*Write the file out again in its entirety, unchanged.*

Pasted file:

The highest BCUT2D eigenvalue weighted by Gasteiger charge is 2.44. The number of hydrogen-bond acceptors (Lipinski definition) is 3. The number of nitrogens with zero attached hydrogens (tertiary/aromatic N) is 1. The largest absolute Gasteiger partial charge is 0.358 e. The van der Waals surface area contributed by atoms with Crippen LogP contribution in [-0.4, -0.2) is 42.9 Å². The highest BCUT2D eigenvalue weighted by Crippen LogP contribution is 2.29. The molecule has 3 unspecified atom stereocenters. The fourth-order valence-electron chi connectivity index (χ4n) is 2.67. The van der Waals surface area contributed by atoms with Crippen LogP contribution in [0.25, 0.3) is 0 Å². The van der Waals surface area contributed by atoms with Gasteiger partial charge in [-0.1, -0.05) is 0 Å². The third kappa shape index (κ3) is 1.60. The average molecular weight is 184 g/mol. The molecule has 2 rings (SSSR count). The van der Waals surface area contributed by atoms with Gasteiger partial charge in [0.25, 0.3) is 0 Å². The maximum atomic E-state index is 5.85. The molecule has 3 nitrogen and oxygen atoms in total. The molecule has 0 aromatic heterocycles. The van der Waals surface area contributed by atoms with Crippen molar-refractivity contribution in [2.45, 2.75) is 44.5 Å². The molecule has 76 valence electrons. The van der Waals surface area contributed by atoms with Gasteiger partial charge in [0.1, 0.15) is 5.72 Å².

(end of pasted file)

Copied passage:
The highest BCUT2D eigenvalue weighted by Gasteiger charge is 2.44. The number of hydrogen-bond acceptors (Lipinski definition) is 3. The number of nitrogens with zero attached hydrogens (tertiary/aromatic N) is 1. The largest absolute Gasteiger partial charge is 0.358 e. The van der Waals surface area contributed by atoms with Crippen LogP contribution in [-0.4, -0.2) is 42.9 Å². The highest BCUT2D eigenvalue weighted by Crippen LogP contribution is 2.29. The molecule has 3 unspecified atom stereocenters. The fourth-order valence-electron chi connectivity index (χ4n) is 2.67. The van der Waals surface area contributed by atoms with Crippen LogP contribution in [0.25, 0.3) is 0 Å². The van der Waals surface area contributed by atoms with Gasteiger partial charge in [-0.1, -0.05) is 0 Å². The third kappa shape index (κ3) is 1.60. The average molecular weight is 184 g/mol. The molecule has 2 rings (SSSR count). The van der Waals surface area contributed by atoms with Gasteiger partial charge in [0.25, 0.3) is 0 Å². The maximum atomic E-state index is 5.85. The molecule has 3 nitrogen and oxygen atoms in total. The molecule has 0 aromatic heterocycles. The van der Waals surface area contributed by atoms with Crippen molar-refractivity contribution in [2.45, 2.75) is 44.5 Å². The molecule has 76 valence electrons. The van der Waals surface area contributed by atoms with Gasteiger partial charge in [0.1, 0.15) is 5.72 Å².